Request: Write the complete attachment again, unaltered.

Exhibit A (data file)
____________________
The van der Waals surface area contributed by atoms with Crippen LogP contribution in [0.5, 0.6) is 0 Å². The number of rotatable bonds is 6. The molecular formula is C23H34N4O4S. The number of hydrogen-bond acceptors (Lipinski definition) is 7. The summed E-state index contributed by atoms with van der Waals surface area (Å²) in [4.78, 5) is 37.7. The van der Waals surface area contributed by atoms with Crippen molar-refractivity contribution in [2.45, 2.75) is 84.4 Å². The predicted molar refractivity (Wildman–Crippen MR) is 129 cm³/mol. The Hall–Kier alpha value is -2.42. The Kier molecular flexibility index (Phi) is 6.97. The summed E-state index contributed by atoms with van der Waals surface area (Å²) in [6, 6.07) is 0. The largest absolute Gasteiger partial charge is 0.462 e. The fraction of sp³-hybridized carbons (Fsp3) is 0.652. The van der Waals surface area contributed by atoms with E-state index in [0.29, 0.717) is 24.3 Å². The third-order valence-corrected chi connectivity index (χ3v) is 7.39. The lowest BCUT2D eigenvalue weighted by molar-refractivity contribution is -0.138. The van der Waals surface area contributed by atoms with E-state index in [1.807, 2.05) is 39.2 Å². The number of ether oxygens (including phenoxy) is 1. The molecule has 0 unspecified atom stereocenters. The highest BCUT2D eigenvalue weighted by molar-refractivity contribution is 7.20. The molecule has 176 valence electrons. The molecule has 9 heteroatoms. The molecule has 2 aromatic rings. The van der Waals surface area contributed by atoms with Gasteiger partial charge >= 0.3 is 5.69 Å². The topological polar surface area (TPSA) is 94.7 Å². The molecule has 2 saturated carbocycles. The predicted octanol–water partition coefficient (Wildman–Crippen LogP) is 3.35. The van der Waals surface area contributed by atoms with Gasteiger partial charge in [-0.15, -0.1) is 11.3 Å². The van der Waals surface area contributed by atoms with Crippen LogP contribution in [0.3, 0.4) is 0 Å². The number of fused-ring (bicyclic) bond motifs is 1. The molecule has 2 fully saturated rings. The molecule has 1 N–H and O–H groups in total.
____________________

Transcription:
The van der Waals surface area contributed by atoms with Crippen LogP contribution in [0.5, 0.6) is 0 Å². The number of rotatable bonds is 6. The molecular formula is C23H34N4O4S. The number of hydrogen-bond acceptors (Lipinski definition) is 7. The summed E-state index contributed by atoms with van der Waals surface area (Å²) in [4.78, 5) is 37.7. The van der Waals surface area contributed by atoms with Crippen molar-refractivity contribution in [2.45, 2.75) is 84.4 Å². The predicted molar refractivity (Wildman–Crippen MR) is 129 cm³/mol. The Hall–Kier alpha value is -2.42. The Kier molecular flexibility index (Phi) is 6.97. The summed E-state index contributed by atoms with van der Waals surface area (Å²) in [6, 6.07) is 0. The largest absolute Gasteiger partial charge is 0.462 e. The fraction of sp³-hybridized carbons (Fsp3) is 0.652. The van der Waals surface area contributed by atoms with E-state index in [0.29, 0.717) is 24.3 Å². The third-order valence-corrected chi connectivity index (χ3v) is 7.39. The lowest BCUT2D eigenvalue weighted by molar-refractivity contribution is -0.138. The van der Waals surface area contributed by atoms with E-state index in [1.807, 2.05) is 39.2 Å². The number of ether oxygens (including phenoxy) is 1. The molecule has 0 unspecified atom stereocenters. The highest BCUT2D eigenvalue weighted by molar-refractivity contribution is 7.20. The molecule has 176 valence electrons. The molecule has 9 heteroatoms. The molecule has 2 aromatic rings. The van der Waals surface area contributed by atoms with Gasteiger partial charge >= 0.3 is 5.69 Å². The topological polar surface area (TPSA) is 94.7 Å². The molecule has 2 saturated carbocycles. The predicted octanol–water partition coefficient (Wildman–Crippen LogP) is 3.35. The van der Waals surface area contributed by atoms with Gasteiger partial charge in [-0.15, -0.1) is 11.3 Å². The van der Waals surface area contributed by atoms with Crippen LogP contribution in [0.3, 0.4) is 0 Å². The number of fused-ring (bicyclic) bond motifs is 1. The molecule has 2 fully saturated rings. The molecule has 1 N–H and O–H groups in total.